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French King Witnesses Electricity Experiment Conducted by His Physician Based on Ben Franklin's Work

"by pointed bars tempestuous clouds may be cleared of their fire.”

French Scientist Unbeliever Now Convinced by Franklin's Hypothesis; British Royal Society Convinced by Franklin's Proof

Collinson Notes Lighting Hitting French Church Cross Consistent with Franklin Hypothesis

The highlight of this June 1752 issue of Gentleman's Magazine are three letters/articles on Ben Franklin’s lightning rod hypothesis and it confirmation by French experiments; 1) Peter Collinson, Ben Franklin's regular correspondent and Fellow of the Royal Society comments upon cross on top of French cathedral, hit by lightning and the natives observations about safety from lighting  2)  a Letter from a Gentleman in Paris conceding he was wrong about Franklin’s conclusions and 3) a report of electrical experiment performed by the King’s physician for French King which states that,

“the effect was in every respect conformable to Mr. Franklin’s account.  That of the greatest importance is a method of preventing the mischief of lightning, by fixing bars of iron ten or twelve feet long, sharply pointed, and gilt to avoid rust, in a perpendicular position, on the tops of houses or ships, and lowering a brass wire from the bottom of the bard to the ground, or to the ship’s shrouds” 

The article also notes that accounts of these French experiments were read to the British Royal Society and that they “both prove, that by pointed bars tempestuous clouds may be cleared of their fire.”  The interest of the French King in Franklin's work and the French experiments cemented Ben Franklin's international reputation and make him the perfect choice by the Continental Congress many years later to be the American envoy to seek French assistance during the Revolutionary War. (See excerpts below)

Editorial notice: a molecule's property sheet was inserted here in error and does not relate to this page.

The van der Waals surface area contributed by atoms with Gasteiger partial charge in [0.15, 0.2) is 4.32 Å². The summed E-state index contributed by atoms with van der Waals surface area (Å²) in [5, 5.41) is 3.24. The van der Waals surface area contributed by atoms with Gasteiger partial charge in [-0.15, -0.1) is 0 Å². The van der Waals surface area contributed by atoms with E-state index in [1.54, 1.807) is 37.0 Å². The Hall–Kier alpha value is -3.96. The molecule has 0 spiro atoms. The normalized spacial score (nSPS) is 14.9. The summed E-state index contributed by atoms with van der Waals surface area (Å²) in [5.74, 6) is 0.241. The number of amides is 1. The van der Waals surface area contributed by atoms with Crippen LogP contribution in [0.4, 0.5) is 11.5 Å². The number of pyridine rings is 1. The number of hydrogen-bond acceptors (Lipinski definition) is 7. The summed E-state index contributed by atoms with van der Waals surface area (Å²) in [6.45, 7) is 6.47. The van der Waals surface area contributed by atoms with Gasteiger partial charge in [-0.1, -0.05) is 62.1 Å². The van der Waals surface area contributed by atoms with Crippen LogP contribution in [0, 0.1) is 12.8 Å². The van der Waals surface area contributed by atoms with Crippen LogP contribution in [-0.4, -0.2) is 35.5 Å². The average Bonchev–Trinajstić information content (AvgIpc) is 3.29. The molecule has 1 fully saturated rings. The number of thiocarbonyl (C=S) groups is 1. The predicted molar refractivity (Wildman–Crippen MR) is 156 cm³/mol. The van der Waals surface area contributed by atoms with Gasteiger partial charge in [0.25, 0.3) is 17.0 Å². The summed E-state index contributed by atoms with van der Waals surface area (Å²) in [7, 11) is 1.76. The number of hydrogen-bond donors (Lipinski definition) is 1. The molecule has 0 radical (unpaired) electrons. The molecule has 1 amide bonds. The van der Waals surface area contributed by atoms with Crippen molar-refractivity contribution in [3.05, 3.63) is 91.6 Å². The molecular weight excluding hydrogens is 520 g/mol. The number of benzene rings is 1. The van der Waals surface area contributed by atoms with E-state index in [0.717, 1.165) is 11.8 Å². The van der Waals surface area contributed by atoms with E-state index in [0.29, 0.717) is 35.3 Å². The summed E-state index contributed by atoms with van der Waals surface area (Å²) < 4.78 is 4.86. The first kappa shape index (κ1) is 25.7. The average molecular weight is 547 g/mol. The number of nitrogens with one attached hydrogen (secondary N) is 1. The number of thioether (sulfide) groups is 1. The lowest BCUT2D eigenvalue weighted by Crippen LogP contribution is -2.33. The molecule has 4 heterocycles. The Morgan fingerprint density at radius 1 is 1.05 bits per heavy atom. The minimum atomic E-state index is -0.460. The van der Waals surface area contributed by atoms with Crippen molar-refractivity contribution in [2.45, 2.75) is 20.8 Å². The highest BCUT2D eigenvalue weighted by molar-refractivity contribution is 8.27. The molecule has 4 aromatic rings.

Other articles in this issue include, “Argument for inoculation for Small Pox Fallacious”;  the History of the Incas of Peru; extract of a Treatise on the Nightingale with engraving of a Nightingale and traps and cages for capturing and keeping Nightingales ; a letter from Virginia on a negro wench who had negro and mulatto children; an article on the Aurora Borealis; and an article on securing American colonies from French incursions. Below are pictures of portions of the electricity articles, the index to the issue and a Nightingale.


Below is the index showing the other articles in this issue.  The only engravings are of the Nightingale shown below and cages and devices for catching Nightingales. The issue is textually complete and in fine condition.

Price: $150

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